Ceramic Artist: FUKAMI Sueharu, large celedon porcelain sculpture
ニュース： 伝統工芸再生コンテストー7月6日 オンラインアワードセレモニー
Ｎews: Traditional Craft Revitalization Contest-July 6th On-line Awards Ceremony
Ceramic Artist: KOHYAMA Yasuhisa, Shigaraki stoneware vase
Architect: Keiji Ashizawa Design, mountain retreat home
Made in Kyoto’s Nishijin district, this Kimono Obi (sash) is one of the great craft treasures of Japan. Gold leaf is first affixed to natural washi paper which is then sliced into narrow strips and woven into silk.
Garden of Renge-ji Temple in Northeastern Kyoto.
A tea bowl by one of Japan’s great interpreters of the rarefied Shino style, ARIMOTO Kuugen. Though it may be contemporary looking to the western eye, this style originated in the late 1500’s.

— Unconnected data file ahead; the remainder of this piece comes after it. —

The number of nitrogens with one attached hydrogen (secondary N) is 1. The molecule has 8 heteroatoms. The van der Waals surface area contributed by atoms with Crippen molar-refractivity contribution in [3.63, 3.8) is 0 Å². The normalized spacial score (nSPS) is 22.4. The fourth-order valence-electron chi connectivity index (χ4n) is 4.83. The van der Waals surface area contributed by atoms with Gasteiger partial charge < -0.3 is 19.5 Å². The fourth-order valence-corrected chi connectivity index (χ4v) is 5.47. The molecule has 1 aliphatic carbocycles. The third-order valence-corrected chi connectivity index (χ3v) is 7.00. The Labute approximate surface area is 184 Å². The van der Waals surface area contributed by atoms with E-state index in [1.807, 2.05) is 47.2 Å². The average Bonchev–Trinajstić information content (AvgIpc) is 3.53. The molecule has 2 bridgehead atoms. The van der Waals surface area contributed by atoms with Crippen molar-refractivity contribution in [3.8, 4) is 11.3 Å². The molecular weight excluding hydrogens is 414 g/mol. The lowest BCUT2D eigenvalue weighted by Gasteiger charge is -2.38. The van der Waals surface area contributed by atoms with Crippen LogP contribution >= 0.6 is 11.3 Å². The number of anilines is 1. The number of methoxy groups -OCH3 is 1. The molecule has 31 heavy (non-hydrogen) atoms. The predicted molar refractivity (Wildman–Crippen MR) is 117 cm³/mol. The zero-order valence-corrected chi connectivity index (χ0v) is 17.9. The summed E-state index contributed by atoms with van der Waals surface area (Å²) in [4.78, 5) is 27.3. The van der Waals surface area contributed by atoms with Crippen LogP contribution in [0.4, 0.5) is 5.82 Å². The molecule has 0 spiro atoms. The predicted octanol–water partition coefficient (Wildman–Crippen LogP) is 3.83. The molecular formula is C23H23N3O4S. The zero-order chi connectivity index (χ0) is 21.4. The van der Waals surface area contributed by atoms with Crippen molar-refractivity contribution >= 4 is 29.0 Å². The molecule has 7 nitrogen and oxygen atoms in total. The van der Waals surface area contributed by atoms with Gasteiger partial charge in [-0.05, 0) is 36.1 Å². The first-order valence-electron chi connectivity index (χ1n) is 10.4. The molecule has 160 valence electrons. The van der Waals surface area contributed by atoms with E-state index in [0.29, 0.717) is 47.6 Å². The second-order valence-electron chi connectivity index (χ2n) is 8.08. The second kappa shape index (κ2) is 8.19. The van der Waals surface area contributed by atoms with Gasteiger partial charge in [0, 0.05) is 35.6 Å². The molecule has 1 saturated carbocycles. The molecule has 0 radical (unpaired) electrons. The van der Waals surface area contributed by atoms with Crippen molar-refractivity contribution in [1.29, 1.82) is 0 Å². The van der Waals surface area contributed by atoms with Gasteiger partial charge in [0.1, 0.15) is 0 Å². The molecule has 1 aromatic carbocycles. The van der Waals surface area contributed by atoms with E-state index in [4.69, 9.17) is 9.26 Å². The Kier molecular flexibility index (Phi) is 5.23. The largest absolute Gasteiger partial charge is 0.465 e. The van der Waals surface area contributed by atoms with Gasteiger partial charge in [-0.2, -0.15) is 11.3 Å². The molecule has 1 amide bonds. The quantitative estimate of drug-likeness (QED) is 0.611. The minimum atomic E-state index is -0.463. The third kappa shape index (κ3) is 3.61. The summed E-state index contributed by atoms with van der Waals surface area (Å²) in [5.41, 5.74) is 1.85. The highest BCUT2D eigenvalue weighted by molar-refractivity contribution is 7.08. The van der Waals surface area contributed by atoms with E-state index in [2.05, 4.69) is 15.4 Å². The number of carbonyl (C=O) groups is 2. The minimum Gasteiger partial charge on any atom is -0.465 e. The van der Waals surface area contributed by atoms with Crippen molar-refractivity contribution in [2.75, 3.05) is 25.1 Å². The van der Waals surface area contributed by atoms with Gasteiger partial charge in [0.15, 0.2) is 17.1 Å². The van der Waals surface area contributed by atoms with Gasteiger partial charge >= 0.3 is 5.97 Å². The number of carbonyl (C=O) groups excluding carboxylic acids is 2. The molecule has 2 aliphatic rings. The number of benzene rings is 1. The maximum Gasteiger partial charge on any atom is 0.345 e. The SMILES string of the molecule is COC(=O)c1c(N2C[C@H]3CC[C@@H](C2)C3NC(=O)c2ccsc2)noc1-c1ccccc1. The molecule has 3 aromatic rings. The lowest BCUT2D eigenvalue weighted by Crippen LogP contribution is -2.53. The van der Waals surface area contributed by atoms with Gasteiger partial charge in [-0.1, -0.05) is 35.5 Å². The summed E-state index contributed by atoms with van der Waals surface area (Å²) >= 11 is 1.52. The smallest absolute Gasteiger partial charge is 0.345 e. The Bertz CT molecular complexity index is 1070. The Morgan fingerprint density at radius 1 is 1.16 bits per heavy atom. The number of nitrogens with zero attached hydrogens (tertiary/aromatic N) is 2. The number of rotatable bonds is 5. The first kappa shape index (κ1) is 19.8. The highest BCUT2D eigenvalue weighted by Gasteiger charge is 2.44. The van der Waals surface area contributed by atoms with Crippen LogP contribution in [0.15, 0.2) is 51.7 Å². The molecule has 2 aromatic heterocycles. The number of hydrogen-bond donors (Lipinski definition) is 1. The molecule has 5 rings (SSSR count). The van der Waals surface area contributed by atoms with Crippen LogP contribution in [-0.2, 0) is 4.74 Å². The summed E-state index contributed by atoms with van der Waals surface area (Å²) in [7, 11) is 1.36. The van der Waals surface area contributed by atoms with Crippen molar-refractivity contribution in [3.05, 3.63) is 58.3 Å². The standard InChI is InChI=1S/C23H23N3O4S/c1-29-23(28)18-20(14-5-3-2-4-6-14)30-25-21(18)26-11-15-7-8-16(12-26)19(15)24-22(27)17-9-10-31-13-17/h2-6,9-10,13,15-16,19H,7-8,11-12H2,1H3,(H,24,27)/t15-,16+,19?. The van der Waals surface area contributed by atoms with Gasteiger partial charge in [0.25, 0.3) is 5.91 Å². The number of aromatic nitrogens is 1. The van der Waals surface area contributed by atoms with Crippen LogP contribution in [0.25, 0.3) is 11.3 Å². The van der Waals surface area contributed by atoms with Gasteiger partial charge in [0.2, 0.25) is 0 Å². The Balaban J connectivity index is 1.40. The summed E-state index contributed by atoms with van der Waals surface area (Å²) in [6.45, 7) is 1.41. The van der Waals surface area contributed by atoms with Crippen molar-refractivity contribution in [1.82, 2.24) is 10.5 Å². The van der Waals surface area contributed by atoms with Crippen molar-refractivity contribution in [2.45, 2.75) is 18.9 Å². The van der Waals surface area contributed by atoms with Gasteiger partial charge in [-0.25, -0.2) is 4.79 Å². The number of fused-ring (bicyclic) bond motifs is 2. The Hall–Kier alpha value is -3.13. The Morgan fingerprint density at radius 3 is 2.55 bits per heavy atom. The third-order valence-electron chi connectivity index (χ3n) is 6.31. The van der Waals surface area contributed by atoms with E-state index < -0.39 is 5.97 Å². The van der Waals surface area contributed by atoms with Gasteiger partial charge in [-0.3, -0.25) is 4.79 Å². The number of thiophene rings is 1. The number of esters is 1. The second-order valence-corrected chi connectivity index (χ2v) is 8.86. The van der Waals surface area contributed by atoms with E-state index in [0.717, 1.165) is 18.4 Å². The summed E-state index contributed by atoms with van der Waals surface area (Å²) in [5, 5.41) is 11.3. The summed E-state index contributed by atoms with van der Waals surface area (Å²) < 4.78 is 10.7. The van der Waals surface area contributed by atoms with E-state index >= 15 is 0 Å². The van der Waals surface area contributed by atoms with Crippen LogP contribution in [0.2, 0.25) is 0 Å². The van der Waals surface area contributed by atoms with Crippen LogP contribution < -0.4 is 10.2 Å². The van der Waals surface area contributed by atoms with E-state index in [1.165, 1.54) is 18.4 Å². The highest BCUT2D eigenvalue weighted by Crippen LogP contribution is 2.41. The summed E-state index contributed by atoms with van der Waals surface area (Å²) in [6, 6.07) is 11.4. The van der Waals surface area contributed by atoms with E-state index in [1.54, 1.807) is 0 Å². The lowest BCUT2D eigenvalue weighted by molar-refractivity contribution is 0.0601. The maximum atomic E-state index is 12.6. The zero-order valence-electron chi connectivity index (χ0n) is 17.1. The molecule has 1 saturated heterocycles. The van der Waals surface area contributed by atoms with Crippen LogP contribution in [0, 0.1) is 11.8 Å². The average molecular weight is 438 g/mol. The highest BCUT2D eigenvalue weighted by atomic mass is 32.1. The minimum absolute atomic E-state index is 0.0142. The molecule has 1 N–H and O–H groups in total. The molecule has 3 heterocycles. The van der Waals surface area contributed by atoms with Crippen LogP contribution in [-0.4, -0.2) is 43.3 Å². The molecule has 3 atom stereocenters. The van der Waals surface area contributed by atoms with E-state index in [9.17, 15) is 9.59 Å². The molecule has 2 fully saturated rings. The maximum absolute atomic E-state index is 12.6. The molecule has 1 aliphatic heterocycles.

Tea bowl by
A Grey Shino tea bowl by Hiroshima-based ARIMOTO Kuugen. Shino only requires 3 things: rare white mogusa clay, feldspar for the glaze and a very long, slow firing and cooling. Until age 28, Arimoto was a systems engineer with no interest at all in ceramics. Then one day he saw a Shino bowl and dedicated his energies to mastering this very difficult ceramic form ever since.
A theatrical costume (pineapple fiber) for Japan’s ancient Noh Theater, by world-renowned textile artist, FUKUMOTO Shihoko. Fukumoto’s medium is Japanese all-natural indigo dye, an ancient, laborious process requiring scores of repeated dyeing to achieve subtle gradations of color.